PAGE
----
Ah, there's nothing that makes a good horror movie or sci-fi flick like the living dead. So it's no wonder that this little fly makes it on my list of sci-fi-worthy parasites. It's claim to fame is that it eats the brains of ants while turning them into living zombies for a bit before decaptating the unfortunate insects and moving onward.
Yeah, they're pretty bad ass.
These flies, from the genus Pseudacteon, are small and resemble fruit flies. They are quite different, though, in life cycle and behavior. As adults, they've earned the name "scuttle fly" because they tend to run on a surface away from a potential threat instead of flying. But it's the larvae that are the little monsters responsible for headless ants worldwide.
The adult female uses a sharp egg-laying organ called an ovipositor to inject her eggs into an ant's body cavity. From there, the larvae hatch and make their way to the ant's brain. There, the happy parasite feeds on the ant's hemolymph (ant blood), muscle and nervous tissue (a.k.a. braaaaaaaaaaaiiiiiiiiiiiinnnnnnsssss). Eventually, the fly-to-be completely devours everything inside the ant's head. The ant, meanwhile, wanders around as if it still had its brains for around 2 weeks. Eventually, when the larva is ready to pupate, it releases an enzyme which decapitates the ant by dissolving the membrane which attaches its head to its body. The fly larvae pupates in the ant's disembodied head for about 2 more weeks, then emerges as a full-grown adult fly.
What's even better about these parasites, in my book anyhow, is that they've recently been targeted for use as biocontrol of fire ants in the southern USA. If you've ever been bitten by a fire ant, you know how absolutely retched the little buggers are. Bites hurt and itch like crazy, and the ants are almost impossible to erradicate by natural means. You can't flood them out - they build a raft on the corpses of the dead and merely float to the nearest above-water object, which they scurry up (FYI: if that object is you, it's one of the worst exeriences imaginable). They also cause a lot of damage every year because of their inexplicable attraction to electronics. Fire ants cost the Texans alone about $1 billion annually by damaging circuit breakers and other electrical equipment, according to Texas A&M.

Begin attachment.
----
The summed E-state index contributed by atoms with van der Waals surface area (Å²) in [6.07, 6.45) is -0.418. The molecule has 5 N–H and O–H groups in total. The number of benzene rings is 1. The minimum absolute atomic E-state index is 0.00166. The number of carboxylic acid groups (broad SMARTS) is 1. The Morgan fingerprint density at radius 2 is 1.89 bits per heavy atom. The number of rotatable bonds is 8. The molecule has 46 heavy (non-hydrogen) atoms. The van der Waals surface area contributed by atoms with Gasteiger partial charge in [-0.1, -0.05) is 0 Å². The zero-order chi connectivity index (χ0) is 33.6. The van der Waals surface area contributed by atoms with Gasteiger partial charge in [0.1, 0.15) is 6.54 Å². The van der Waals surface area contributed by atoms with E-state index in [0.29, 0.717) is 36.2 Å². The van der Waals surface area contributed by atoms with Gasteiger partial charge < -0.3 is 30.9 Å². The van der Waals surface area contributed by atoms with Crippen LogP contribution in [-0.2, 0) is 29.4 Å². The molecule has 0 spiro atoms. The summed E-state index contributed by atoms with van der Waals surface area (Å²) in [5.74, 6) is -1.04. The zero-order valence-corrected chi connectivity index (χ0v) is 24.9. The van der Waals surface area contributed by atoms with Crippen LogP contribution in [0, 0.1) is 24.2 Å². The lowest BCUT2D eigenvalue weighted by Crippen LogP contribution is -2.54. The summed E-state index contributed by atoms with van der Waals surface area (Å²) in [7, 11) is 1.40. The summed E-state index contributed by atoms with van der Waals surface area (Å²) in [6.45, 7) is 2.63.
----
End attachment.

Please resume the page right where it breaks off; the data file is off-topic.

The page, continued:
Anyhow, scientists are introducing several species of these Phorid flies to serve as biocontrol of the fire ant populations. I sincerely hope they succeed. The more headless, zombie fire ants, the better, if you ask me.
Mother Nature couldn't let those wonderful wasps be the only ones that get to have the joy of turning creatures into zombies... Let's just hope that none of them figure out how to use us as hosts.
But if someone you know starts wandering around aimlessly and acting like his or her brains are being devoured slowly, you know what you have to do... to save humanity.